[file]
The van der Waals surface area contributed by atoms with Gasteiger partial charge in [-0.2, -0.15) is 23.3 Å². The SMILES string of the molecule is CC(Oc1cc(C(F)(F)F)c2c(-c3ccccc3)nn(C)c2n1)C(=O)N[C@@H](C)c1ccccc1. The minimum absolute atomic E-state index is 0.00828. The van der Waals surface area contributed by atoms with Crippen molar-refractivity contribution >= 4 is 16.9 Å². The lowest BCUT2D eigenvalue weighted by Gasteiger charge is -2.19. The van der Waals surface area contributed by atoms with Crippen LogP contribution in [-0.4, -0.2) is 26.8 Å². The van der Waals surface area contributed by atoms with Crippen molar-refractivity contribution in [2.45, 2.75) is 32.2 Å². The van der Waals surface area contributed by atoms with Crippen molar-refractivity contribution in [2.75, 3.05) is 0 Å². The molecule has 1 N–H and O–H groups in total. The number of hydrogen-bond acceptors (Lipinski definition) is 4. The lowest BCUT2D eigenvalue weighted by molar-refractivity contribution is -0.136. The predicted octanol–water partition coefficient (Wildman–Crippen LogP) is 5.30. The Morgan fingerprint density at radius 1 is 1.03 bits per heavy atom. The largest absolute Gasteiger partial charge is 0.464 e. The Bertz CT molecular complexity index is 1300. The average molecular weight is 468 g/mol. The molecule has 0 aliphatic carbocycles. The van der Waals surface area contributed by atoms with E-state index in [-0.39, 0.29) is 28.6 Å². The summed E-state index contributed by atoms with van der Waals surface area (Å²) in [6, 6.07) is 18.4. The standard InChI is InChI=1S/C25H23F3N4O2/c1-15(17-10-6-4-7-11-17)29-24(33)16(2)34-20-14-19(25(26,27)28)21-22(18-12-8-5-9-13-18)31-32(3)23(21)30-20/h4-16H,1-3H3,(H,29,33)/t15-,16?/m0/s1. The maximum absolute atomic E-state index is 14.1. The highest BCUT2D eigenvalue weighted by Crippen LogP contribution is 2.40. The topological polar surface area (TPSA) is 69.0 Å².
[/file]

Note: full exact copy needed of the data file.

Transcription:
The van der Waals surface area contributed by atoms with Gasteiger partial charge in [-0.2, -0.15) is 23.3 Å². The SMILES string of the molecule is CC(Oc1cc(C(F)(F)F)c2c(-c3ccccc3)nn(C)c2n1)C(=O)N[C@@H](C)c1ccccc1. The minimum absolute atomic E-state index is 0.00828. The van der Waals surface area contributed by atoms with Crippen molar-refractivity contribution >= 4 is 16.9 Å². The lowest BCUT2D eigenvalue weighted by Gasteiger charge is -2.19. The van der Waals surface area contributed by atoms with Crippen LogP contribution in [-0.4, -0.2) is 26.8 Å². The van der Waals surface area contributed by atoms with Crippen molar-refractivity contribution in [2.45, 2.75) is 32.2 Å². The van der Waals surface area contributed by atoms with Crippen molar-refractivity contribution in [2.75, 3.05) is 0 Å². The molecule has 1 N–H and O–H groups in total. The number of hydrogen-bond acceptors (Lipinski definition) is 4. The lowest BCUT2D eigenvalue weighted by molar-refractivity contribution is -0.136. The predicted octanol–water partition coefficient (Wildman–Crippen LogP) is 5.30. The Morgan fingerprint density at radius 1 is 1.03 bits per heavy atom. The largest absolute Gasteiger partial charge is 0.464 e. The Bertz CT molecular complexity index is 1300. The average molecular weight is 468 g/mol. The molecule has 0 aliphatic carbocycles. The van der Waals surface area contributed by atoms with E-state index in [-0.39, 0.29) is 28.6 Å². The summed E-state index contributed by atoms with van der Waals surface area (Å²) in [6, 6.07) is 18.4. The standard InChI is InChI=1S/C25H23F3N4O2/c1-15(17-10-6-4-7-11-17)29-24(33)16(2)34-20-14-19(25(26,27)28)21-22(18-12-8-5-9-13-18)31-32(3)23(21)30-20/h4-16H,1-3H3,(H,29,33)/t15-,16?/m0/s1. The maximum absolute atomic E-state index is 14.1. The highest BCUT2D eigenvalue weighted by Crippen LogP contribution is 2.40. The topological polar surface area (TPSA) is 69.0 Å².